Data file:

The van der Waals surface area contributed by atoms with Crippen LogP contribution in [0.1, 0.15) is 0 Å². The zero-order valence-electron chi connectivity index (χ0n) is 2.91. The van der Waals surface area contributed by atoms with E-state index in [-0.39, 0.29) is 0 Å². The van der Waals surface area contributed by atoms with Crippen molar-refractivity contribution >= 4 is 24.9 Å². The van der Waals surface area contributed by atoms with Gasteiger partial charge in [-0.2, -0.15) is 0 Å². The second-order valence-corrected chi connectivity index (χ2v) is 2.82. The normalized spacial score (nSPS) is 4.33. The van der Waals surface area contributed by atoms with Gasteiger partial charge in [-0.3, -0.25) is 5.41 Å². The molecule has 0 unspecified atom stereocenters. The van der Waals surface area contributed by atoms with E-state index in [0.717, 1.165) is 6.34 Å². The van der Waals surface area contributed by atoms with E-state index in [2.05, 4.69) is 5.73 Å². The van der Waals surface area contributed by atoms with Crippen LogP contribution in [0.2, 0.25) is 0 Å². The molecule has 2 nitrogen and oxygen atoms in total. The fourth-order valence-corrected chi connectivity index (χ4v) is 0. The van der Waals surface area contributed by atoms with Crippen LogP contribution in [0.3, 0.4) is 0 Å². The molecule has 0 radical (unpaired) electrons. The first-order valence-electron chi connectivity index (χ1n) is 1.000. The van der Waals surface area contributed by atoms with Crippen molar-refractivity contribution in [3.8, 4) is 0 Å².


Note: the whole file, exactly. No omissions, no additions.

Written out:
The van der Waals surface area contributed by atoms with Crippen LogP contribution in [0.1, 0.15) is 0 Å². The zero-order valence-electron chi connectivity index (χ0n) is 2.91. The van der Waals surface area contributed by atoms with E-state index in [-0.39, 0.29) is 0 Å². The van der Waals surface area contributed by atoms with Crippen molar-refractivity contribution >= 4 is 24.9 Å². The van der Waals surface area contributed by atoms with Gasteiger partial charge in [-0.2, -0.15) is 0 Å². The second-order valence-corrected chi connectivity index (χ2v) is 2.82. The normalized spacial score (nSPS) is 4.33. The van der Waals surface area contributed by atoms with Gasteiger partial charge in [-0.3, -0.25) is 5.41 Å². The molecule has 0 unspecified atom stereocenters. The van der Waals surface area contributed by atoms with E-state index in [0.717, 1.165) is 6.34 Å². The van der Waals surface area contributed by atoms with E-state index in [2.05, 4.69) is 5.73 Å². The van der Waals surface area contributed by atoms with Crippen LogP contribution in [0.2, 0.25) is 0 Å². The molecule has 2 nitrogen and oxygen atoms in total. The fourth-order valence-corrected chi connectivity index (χ4v) is 0. The van der Waals surface area contributed by atoms with Crippen LogP contribution in [0.3, 0.4) is 0 Å². The molecule has 0 radical (unpaired) electrons. The first-order valence-electron chi connectivity index (χ1n) is 1.000. The van der Waals surface area contributed by atoms with Crippen molar-refractivity contribution in [3.8, 4) is 0 Å².